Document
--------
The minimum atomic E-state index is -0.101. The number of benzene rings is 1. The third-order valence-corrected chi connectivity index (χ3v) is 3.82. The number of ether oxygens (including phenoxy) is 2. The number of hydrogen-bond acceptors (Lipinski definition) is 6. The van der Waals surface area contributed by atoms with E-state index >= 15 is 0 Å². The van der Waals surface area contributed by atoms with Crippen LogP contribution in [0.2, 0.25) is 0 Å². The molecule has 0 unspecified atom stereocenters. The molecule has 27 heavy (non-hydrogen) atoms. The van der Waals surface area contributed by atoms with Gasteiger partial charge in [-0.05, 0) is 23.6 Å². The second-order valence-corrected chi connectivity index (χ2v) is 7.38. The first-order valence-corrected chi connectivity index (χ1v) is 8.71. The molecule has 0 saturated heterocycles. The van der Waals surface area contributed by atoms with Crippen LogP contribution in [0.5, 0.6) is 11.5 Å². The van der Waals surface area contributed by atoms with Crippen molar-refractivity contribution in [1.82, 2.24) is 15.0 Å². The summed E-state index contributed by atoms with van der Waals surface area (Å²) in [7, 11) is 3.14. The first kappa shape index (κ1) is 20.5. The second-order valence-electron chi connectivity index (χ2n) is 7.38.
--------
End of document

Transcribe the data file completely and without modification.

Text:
The minimum atomic E-state index is -0.101. The number of benzene rings is 1. The third-order valence-corrected chi connectivity index (χ3v) is 3.82. The number of ether oxygens (including phenoxy) is 2. The number of hydrogen-bond acceptors (Lipinski definition) is 6. The van der Waals surface area contributed by atoms with E-state index >= 15 is 0 Å². The van der Waals surface area contributed by atoms with Crippen LogP contribution in [0.2, 0.25) is 0 Å². The molecule has 0 unspecified atom stereocenters. The molecule has 27 heavy (non-hydrogen) atoms. The van der Waals surface area contributed by atoms with Gasteiger partial charge in [-0.05, 0) is 23.6 Å². The second-order valence-corrected chi connectivity index (χ2v) is 7.38. The first-order valence-corrected chi connectivity index (χ1v) is 8.71. The molecule has 0 saturated heterocycles. The van der Waals surface area contributed by atoms with Crippen LogP contribution in [0.5, 0.6) is 11.5 Å². The van der Waals surface area contributed by atoms with Crippen molar-refractivity contribution in [1.82, 2.24) is 15.0 Å². The summed E-state index contributed by atoms with van der Waals surface area (Å²) in [7, 11) is 3.14. The first kappa shape index (κ1) is 20.5. The second-order valence-electron chi connectivity index (χ2n) is 7.38.